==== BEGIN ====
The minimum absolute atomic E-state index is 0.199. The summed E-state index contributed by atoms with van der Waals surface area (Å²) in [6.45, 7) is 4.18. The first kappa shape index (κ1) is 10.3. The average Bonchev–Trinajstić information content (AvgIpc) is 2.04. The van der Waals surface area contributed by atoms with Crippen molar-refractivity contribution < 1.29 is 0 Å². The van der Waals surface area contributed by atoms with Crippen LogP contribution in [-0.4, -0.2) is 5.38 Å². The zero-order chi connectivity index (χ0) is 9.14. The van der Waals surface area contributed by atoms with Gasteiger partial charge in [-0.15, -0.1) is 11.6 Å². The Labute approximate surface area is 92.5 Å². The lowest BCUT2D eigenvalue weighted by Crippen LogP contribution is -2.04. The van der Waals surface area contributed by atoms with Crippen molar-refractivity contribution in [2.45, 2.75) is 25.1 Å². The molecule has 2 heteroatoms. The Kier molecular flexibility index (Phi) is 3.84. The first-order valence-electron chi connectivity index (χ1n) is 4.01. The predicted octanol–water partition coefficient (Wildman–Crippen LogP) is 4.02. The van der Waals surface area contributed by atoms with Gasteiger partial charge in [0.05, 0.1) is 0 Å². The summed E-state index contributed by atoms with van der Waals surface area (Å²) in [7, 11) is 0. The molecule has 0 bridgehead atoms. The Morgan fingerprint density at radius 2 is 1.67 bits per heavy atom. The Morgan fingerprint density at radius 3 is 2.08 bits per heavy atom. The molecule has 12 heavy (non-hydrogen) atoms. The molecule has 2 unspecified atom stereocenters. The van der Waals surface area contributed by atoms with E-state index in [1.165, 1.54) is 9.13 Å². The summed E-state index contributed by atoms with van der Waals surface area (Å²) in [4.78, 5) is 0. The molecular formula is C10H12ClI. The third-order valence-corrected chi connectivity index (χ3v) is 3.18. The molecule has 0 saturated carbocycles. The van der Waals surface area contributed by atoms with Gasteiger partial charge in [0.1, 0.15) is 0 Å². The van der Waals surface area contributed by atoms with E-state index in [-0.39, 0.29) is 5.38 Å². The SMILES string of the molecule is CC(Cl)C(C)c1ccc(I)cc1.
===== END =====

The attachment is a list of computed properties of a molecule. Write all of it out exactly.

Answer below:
The minimum absolute atomic E-state index is 0.199. The summed E-state index contributed by atoms with van der Waals surface area (Å²) in [6.45, 7) is 4.18. The first kappa shape index (κ1) is 10.3. The average Bonchev–Trinajstić information content (AvgIpc) is 2.04. The van der Waals surface area contributed by atoms with Crippen molar-refractivity contribution < 1.29 is 0 Å². The van der Waals surface area contributed by atoms with Crippen LogP contribution in [-0.4, -0.2) is 5.38 Å². The zero-order chi connectivity index (χ0) is 9.14. The van der Waals surface area contributed by atoms with Gasteiger partial charge in [-0.15, -0.1) is 11.6 Å². The Labute approximate surface area is 92.5 Å². The lowest BCUT2D eigenvalue weighted by Crippen LogP contribution is -2.04. The van der Waals surface area contributed by atoms with Crippen molar-refractivity contribution in [2.45, 2.75) is 25.1 Å². The molecule has 2 heteroatoms. The Kier molecular flexibility index (Phi) is 3.84. The first-order valence-electron chi connectivity index (χ1n) is 4.01. The predicted octanol–water partition coefficient (Wildman–Crippen LogP) is 4.02. The van der Waals surface area contributed by atoms with Gasteiger partial charge in [0.05, 0.1) is 0 Å². The summed E-state index contributed by atoms with van der Waals surface area (Å²) in [7, 11) is 0. The molecule has 0 bridgehead atoms. The Morgan fingerprint density at radius 2 is 1.67 bits per heavy atom. The Morgan fingerprint density at radius 3 is 2.08 bits per heavy atom. The molecule has 12 heavy (non-hydrogen) atoms. The molecule has 2 unspecified atom stereocenters. The van der Waals surface area contributed by atoms with E-state index in [1.165, 1.54) is 9.13 Å². The summed E-state index contributed by atoms with van der Waals surface area (Å²) in [4.78, 5) is 0. The molecular formula is C10H12ClI. The third-order valence-corrected chi connectivity index (χ3v) is 3.18. The molecule has 0 saturated carbocycles. The van der Waals surface area contributed by atoms with Gasteiger partial charge in [0.1, 0.15) is 0 Å². The van der Waals surface area contributed by atoms with E-state index in [-0.39, 0.29) is 5.38 Å². The SMILES string of the molecule is CC(Cl)C(C)c1ccc(I)cc1.